If you walk into any village and ask people who are its poor residents, it is not difficult for them to answer. They will point possibly to a blind widow, an old couple who get by begging for alms or children and men in debt bondage.
They may list low-caste landless agricultural workers who migrate several months every year to brick kilns in the city, the farmer with a tiny holding of a couple of acres precariously dependent on erratic monsoons and who cannot feed his family for the full year even in a good year, households in which children roll bidis instead of attending school, and the out-of-work weaver.
In a city, people will look for the poor in slums or pavements or construction sites, for rag-pickers, casual workers, rickshaw pullers, beggars or domestic workers.
But when government officials are asked the same question, they invariably flounder and fail. There have been three official national surveys to identify poor rural households — in 1992, 1997 and 2002 — and government’s own evaluations admit that more than half the poor are left out of those they select.
If you are poor, there is a greater chance that you will not find yourself on the government’s list. This chronic inability to identify the poor is because when the government asks who is poor, the question is not disinterested. On its answer hinges whether a household will get subsidised food, or free medicines, or a free house, or a bank loan.
There is, therefore, understandably a clamour everywhere to be included in this ‘magic’ list of the ‘government’s poor’ that opens so many doors. In a society ridden with highly unequal power and a notoriously corrupt and unaccountable local administration, it is not surprising that the lists of the poor that emerge are so deeply flawed.
The problem begins because government estimates of the total number of people who are poor are typically based on faulty assessments of what households consume and spend. But government loses its way completely when it goes beyond the question of how many people are poor, to ask instead precisely which people are poor.
It needs to know this because the government seeks to restrict the numbers of persons who access any public services — such as subsidised food, health care, free housing and cheap credit — to fit into its estimates of poverty.
The first two national surveys in 1992 and 1997 were based on assessments of income and consumption respectively of each household. But it is difficult to estimate incomes in casual and self-employment, coloured further by the bias to under-estimate income and consumption so as to be included as poor.
These criteria were wisely abandoned in 2002, for socio-economic indicators of poverty. But many of the actual 13 indicators adopted by the Planning Commission in its third national rural survey of poor families were subjective and somewhat whimsical. A household was in peril of being regarded as relatively well-endowed and consequently ineligible for subsidised food and other government aid if the home had a pucca roof, a toilet, children attended school and some of its members were educated, accessed credit in times of need and occasionally ate non-vegetarian food.
The survey disqualified hunting and foraging forest-based tribal and fisher folk, or conscientious poor people who benefited from government sanitation drives or sacrificed a great deal to send their children to school.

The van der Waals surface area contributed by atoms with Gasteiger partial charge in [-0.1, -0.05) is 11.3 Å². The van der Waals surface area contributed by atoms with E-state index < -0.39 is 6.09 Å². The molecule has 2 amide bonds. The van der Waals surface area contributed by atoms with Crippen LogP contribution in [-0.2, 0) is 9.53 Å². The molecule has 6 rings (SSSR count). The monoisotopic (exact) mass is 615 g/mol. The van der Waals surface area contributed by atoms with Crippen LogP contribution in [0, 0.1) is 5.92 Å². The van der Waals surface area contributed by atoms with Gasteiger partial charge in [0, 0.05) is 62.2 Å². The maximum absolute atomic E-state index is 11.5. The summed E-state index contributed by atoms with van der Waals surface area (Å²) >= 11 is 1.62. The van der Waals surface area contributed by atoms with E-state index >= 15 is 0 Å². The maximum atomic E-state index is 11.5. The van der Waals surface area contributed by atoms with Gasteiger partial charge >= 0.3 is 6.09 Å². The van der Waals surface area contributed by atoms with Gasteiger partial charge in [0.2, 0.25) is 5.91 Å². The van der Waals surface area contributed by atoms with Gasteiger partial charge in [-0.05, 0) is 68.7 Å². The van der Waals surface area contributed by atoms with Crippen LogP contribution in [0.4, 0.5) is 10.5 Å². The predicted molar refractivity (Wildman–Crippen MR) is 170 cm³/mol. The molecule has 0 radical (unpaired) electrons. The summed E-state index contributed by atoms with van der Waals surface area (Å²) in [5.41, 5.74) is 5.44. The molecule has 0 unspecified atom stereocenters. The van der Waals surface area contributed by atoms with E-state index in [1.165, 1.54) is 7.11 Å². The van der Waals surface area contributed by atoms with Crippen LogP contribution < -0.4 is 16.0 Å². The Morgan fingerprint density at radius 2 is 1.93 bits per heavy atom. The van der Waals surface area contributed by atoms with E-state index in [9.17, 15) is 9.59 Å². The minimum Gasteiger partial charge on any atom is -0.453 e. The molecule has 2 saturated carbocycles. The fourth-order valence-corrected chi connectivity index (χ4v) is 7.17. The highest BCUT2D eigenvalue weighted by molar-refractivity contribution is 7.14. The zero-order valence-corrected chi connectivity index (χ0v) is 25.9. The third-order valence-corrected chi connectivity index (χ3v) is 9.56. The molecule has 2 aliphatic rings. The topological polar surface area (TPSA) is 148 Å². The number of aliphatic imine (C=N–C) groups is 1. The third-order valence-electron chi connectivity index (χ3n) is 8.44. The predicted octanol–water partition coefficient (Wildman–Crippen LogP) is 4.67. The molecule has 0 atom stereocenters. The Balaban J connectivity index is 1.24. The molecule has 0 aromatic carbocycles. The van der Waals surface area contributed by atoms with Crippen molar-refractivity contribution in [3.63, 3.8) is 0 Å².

The central government is at the verge of launching its fourth national survey of rural poor households. Since it has also promised to pass a law which guarantees each of these households 35 kilograms of rice at R3 every month, wheat at R2 and millets at R1, it is even more urgent that it gets the survey right this time.
On its outcomes rests the chances of survival with dignity of the poorest families otherwise condemned to live with hunger and uncertainty, by enabling them to access official food and safety nets. Because of government’s failures to identify the poor, the best answer is to offer food and pensions to all households who seek it.
But if universalisation is not acceptable, government must find far more reliable ways to identify the poor.
We propose that we begin by excluding from the survey the richest rural households: those with large irrigated farms; or with three or four wheeled motorised vehicles; mechanised farm equipment, such as tractors, power tillers, threshers and harvesters; or a salary of over R10,000.
Next, we propose the automatic inclusion of all households who belong to certain clearly defined socio-economic categories known to have high levels of poverty, the kinds of households villagers themselves identify when asked who are poor. It is difficult to determine which household has low income or consumes too little.
But there will be far less ambiguity if we ask who the widows are, or disabled, or destitute or bonded workers. These are groups in which the majority of households are poor and dispossessed. Even at the risk of including some who are less deserving, one can ensure that the neediest are not left out if all such social categories are included.
This is a ‘social inclusion’ strategy.
We believe that the next highest priority should be given to Scheduled Castes and Scheduled Tribes which lag far behind most other populations in terms of most socio-economic indicators, followed by Muslims, who share development deficits almost on par. Landless workers, homeless persons, those with a single katcha room, and those with a literate adult above the age of 25 would also be prioritised.
Veteran development expert Robert Chambers often remarks that public officials make wrong decisions because we do not consult the greatest poverty experts of all — poor people themselves. If we listen to our people, they will tell governments how to find the poor among them.
(Harsh Mander is director, Centre for Equity Studies)
(The views expressed by the author are personal)